TEI welcomed more than 250 attendees and speakers and thirty exhibitors to this spring’s Tax Technology Seminar in Orlando, marking yet another successful Institute event and a valuable opportunity for members to connect with each other and hear what subject matter experts are encountering with authorities and their clients. The agenda and the sessions for this seminar were heavily member driven and carefully crafted to provide attendees with the meat and potatoes of technologies beneficial for tax—small automation and changes to the same, cutting-edge technology, and how tax would view such changes. The seminar demonstrated the dedication, experience, and aspirations for the tax function our Tax Technology Committee members and TEI staff displayed. Such an event is not offered elsewhere; TEI stands as the preeminent conduit for tax and tax technology knowledge as experienced in industry, by industry leaders. More than a quarter of the attendees indicated they had a technologist title or technology as their primary function within tax. An attendee from a member company that develops all of its key technologies, even for its administrative functions, indicated that she was attending to benefit from the networking with other members and gaining new perspectives—hence the member meetup that is always well attended. If you weren’t able to join us in Orlando, I’m sorry to say you missed a great one, but we hope to see you at the next.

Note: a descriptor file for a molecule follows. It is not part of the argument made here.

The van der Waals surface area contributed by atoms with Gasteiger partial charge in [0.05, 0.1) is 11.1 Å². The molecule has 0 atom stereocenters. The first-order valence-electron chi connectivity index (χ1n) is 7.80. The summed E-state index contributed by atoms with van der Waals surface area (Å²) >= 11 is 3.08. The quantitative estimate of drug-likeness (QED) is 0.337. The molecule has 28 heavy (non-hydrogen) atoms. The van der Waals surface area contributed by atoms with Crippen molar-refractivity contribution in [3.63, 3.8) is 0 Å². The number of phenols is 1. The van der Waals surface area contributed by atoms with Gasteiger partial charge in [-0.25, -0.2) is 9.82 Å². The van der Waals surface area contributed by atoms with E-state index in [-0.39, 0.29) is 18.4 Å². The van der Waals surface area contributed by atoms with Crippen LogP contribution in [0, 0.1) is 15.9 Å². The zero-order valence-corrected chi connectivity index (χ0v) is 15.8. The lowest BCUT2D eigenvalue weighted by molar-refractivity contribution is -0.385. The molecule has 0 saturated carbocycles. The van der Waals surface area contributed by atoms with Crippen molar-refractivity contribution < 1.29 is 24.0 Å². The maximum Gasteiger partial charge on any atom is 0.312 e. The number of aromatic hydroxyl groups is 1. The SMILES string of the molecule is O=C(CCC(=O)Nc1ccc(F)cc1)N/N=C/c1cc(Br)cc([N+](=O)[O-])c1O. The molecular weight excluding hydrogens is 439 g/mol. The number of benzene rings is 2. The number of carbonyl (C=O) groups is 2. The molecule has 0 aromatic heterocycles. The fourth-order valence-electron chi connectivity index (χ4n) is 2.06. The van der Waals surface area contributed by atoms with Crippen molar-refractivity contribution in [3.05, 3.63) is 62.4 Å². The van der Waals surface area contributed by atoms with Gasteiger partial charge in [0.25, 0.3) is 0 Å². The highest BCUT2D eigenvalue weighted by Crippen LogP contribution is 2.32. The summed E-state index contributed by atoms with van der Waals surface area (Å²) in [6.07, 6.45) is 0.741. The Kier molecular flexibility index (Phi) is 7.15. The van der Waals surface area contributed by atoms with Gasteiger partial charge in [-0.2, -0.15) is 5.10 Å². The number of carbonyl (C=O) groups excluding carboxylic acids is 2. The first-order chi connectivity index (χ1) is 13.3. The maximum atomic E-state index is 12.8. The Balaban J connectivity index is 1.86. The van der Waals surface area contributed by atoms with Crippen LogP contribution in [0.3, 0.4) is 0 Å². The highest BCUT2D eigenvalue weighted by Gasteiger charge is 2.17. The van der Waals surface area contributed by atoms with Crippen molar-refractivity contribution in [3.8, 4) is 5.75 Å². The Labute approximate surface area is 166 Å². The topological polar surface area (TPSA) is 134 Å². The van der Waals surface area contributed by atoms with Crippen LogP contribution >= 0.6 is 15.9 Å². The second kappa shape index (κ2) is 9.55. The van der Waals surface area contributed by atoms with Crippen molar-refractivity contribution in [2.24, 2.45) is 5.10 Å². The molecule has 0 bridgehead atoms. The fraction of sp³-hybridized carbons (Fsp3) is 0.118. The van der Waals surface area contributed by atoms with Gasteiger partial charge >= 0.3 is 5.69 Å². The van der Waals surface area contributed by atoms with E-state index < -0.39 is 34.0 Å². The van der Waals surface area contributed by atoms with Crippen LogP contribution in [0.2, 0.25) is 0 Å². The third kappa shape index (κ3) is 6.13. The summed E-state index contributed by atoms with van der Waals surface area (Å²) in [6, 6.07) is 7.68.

Technology has become an integral part of the tax function. For tax, technology is no longer just the compliance and provision tools; it encompasses small automation, application programming interfaces (APIs), generative AI, and other groundbreaking technologies that provide opportunities to tighten controls around a high-risk function and excel at speeds never before seen. The energy and enthusiasm surrounding the seminar could be felt throughout the venue, from the formal panel discussions to the less formal conversations among friends and peers. The most important skillset for the tax function is the ability to decipher complexity and volume quickly, to lay the groundwork for transparent processes—processes that can adapt to change. We need to stay in lockstep with the business.